This Vintage number looks positively Art Deco but actually hails from the late 50’s and had a run into the 70’s
My suspicion is that like the Holga was aimed for China, the Click was intended for the burgeoning home market in Post WWII reconstruction West Germany. Agfa had a good pre and post war reputation and were already making much more advanced cameras like the Stilette 35mm series and the rebooted Isolette 120 folders so both the Click and the slightly earlier Clack seem at odds for a company going for higher markets. However Agfa clearly got the market right and the Click enjoyed a long life even beyond the arrival of the slightly more advanced Agfa Isoly series.
Agfa Click 1 Specs
- Lens: 72.5mm 1 element
- Focus: Fixed
- Metering: None
- Aperture: f/11 & f/16
- Shutter speeds: ~1/30
- Frame: 6×6
- EV (100ISO) : 12-13
- Filter: Built in & Push on
4 Versions exist. All share the same curved black plastic body with Iconic viewfinder above and have identical controls. Most information on the web concerns the Click I and II with the major difference being the change from the Click I’s simple meniscus lens to a slight better Achromat 72.5mm lens. My suspicion is that the III & IV were actually made for the India & SE asia market. The III shares the same simple meniscus as the Click I and the last Click IV shares that Achromat lens of the II. The IV also ditches the proprietary Agfa Clibo flash unit for a standard hot shoe (The clibo is actually much harder to get so if flash bothers you, I’d get a IV)
Away from the flash you have really just 3 user control – the winder knob, shutter and aperture switch. This gives a choice of 2 apertures and a yellow filter (at f/11) setting for B&W (later versions seem to lose the filter but gain an extra f-stop). The shutter of 1/30 with a smallest f/11 on paper would match the manual’s apparent recommendation of DIN 17° (40 ISO) for good conditions. Today thanks to film latitude you’ll probably get away with modern 100 ISO or less negative film. The manual quotes 2m to infinity for focal range and I think the sweet spot is around 5 metres.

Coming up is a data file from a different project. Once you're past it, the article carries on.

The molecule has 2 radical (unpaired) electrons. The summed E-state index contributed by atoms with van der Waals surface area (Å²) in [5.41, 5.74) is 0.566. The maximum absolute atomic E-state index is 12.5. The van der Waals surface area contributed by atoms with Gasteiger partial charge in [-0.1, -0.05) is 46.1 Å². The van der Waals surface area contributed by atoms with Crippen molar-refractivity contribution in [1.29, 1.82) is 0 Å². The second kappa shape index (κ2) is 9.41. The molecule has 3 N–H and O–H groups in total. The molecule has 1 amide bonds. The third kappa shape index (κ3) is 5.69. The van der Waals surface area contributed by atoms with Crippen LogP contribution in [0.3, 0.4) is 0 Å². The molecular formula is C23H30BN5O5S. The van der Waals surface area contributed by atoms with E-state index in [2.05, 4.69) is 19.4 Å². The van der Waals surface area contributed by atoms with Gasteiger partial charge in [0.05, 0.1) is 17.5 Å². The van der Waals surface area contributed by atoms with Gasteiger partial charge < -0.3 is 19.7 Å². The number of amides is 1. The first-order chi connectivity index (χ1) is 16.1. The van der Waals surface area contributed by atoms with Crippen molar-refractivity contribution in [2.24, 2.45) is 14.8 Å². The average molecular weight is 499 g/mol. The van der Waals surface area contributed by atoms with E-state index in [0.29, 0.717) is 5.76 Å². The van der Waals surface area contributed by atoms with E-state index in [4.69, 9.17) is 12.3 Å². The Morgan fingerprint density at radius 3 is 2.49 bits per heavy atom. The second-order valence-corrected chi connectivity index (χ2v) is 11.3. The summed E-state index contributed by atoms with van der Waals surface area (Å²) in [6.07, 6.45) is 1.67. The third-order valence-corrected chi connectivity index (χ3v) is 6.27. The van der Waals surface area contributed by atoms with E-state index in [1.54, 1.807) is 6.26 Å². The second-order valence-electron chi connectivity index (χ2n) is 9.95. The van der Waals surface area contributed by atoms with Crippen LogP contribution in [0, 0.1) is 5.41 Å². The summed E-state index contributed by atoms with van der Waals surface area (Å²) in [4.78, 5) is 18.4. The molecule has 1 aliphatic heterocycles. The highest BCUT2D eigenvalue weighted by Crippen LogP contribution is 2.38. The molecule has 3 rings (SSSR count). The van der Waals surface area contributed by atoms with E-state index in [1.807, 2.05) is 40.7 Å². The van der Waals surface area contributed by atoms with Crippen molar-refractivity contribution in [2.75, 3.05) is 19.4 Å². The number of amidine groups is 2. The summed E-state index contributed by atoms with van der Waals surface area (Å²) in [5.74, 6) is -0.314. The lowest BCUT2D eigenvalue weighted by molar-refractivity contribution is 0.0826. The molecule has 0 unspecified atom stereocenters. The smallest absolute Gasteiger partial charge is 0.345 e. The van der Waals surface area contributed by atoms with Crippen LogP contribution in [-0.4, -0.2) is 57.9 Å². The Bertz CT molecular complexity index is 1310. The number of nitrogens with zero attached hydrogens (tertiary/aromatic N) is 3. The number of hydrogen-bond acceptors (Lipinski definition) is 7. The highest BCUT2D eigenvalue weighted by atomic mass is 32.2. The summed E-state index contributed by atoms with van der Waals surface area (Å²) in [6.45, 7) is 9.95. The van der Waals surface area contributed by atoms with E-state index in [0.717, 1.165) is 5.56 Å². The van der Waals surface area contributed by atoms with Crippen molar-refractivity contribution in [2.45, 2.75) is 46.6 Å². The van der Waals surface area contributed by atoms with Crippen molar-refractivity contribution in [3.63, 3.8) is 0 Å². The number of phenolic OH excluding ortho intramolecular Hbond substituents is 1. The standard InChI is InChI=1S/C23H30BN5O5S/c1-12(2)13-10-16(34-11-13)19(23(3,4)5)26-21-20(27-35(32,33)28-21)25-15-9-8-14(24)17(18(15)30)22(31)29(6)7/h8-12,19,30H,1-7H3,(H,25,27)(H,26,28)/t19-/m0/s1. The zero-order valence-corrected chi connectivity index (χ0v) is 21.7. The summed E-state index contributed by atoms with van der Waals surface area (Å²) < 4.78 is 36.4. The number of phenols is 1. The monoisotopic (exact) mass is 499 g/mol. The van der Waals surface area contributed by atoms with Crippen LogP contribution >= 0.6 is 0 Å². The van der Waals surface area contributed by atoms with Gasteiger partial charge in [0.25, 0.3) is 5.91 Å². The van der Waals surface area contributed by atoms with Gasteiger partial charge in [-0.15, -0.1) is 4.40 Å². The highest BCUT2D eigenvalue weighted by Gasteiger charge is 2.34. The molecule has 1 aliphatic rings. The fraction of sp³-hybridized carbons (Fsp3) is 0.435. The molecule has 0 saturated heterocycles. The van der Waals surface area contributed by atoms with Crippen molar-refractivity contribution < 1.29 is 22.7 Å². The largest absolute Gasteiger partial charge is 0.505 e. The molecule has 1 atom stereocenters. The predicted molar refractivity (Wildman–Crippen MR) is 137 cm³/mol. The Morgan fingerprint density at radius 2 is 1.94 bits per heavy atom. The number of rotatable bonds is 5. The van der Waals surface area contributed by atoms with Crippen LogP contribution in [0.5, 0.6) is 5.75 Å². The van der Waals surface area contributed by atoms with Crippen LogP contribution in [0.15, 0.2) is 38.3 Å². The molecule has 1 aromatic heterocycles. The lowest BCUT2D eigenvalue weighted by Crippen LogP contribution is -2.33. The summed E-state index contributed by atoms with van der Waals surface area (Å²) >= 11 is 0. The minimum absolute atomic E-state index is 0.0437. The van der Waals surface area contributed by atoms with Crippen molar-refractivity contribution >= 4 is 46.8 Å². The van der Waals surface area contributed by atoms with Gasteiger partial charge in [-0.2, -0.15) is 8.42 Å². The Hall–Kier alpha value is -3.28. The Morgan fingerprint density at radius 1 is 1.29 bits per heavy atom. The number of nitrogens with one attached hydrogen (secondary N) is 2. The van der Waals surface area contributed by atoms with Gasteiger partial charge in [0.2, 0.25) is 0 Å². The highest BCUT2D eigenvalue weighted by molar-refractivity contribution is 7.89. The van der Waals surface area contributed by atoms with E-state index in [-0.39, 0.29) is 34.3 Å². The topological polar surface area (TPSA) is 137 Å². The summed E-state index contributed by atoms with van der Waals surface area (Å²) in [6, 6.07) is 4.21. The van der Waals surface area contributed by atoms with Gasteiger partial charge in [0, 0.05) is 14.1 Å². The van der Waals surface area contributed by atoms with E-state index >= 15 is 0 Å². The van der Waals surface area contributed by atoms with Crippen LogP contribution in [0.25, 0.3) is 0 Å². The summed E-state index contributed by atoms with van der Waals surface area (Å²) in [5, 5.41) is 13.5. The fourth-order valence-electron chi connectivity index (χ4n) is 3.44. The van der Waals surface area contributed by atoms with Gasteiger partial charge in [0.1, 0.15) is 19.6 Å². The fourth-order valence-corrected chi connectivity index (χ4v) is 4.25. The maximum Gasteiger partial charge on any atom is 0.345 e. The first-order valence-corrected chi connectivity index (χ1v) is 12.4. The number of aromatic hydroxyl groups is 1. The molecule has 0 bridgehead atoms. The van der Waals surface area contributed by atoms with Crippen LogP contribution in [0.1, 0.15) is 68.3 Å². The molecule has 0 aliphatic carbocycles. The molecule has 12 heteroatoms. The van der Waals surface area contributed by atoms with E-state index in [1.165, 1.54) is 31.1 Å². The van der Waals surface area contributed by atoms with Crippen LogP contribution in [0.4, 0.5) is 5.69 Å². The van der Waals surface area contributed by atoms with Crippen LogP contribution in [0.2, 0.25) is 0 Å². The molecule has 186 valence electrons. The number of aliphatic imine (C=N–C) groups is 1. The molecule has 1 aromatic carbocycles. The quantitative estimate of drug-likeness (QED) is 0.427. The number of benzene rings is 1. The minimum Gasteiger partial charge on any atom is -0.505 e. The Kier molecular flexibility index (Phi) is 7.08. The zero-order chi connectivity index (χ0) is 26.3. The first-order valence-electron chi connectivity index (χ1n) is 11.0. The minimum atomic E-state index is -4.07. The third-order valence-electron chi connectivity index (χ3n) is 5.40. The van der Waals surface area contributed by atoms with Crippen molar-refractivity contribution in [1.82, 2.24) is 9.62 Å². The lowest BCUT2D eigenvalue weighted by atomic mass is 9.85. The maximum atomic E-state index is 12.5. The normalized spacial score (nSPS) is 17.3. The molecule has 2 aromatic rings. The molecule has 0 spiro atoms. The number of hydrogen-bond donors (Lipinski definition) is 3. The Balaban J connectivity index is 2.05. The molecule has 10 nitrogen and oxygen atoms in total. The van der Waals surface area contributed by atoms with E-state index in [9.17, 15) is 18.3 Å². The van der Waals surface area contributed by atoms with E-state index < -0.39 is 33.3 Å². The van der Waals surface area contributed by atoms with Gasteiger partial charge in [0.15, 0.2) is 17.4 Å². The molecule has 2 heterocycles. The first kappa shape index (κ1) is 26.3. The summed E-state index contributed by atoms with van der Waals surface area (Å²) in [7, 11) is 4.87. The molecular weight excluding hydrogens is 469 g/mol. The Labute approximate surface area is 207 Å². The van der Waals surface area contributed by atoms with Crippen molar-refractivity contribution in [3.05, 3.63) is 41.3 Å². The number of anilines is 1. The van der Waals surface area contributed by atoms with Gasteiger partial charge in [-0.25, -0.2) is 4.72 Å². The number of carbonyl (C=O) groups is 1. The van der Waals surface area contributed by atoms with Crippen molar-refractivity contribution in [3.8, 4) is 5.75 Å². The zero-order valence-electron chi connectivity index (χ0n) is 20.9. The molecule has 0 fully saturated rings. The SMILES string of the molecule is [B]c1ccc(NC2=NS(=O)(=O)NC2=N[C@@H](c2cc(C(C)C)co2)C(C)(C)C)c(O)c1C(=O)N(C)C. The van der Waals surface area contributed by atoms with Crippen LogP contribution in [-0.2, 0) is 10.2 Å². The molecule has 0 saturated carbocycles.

Loading is familiar to any Holga user. There are 2 clips on the sides to slide off allowing you to remove the back. The camera has a red window for film count but this isn’t shuttered. There is a tripod mount but no options for Bulb setting or cable. Build quality seems good but my clips were going mean I had to use a rubber band to hold the back on.
Shotwise it actually ain’t that bad for what it is. The camera has a curved plane that makes up for the basic lens. Things are a bit soft (more obvious in colour but have a retro charm). Shots I’ve seen on the Click II do seem a bit sharper. There is a slight barrel distortion but less than the effect you get with a Holga.
Good clean simple fun for retro shooters and quite a looker despite its limitations.
Why Buy ?
- Retro styling
- Cheaper than a Holga or Diana F+
- Built in yellow filter
- Lo-fi lens
Why not ?
- Limited options
- Bit Bulky
- Lo-Fi Lens
- Propriety Flash (Except IV)
What I Paid
- Paid £6 plus postage with strap on eBay in 2014
- Lomography Diana F+ – Modern Retro 120 fun
- Holga 120 – Recently stopped production lo-fi
- VUWS – 35mm plastic fixed focus with corking plastic lens
- Halina Viceroy– Another 120 fixed focus retro leaning number
- Agfa Isoly I – retro styled, focusable and with standard flash
- Agfa Click I at Camera-wiki.org
- Agfa Click manual (French/German) on Collection Appareils
- Agfa Click I Review on Silversaltz blog
- Agfa Click III Test shots on the ‘Through my lens’ blog
- Agfa Click II Review on Überlicht blog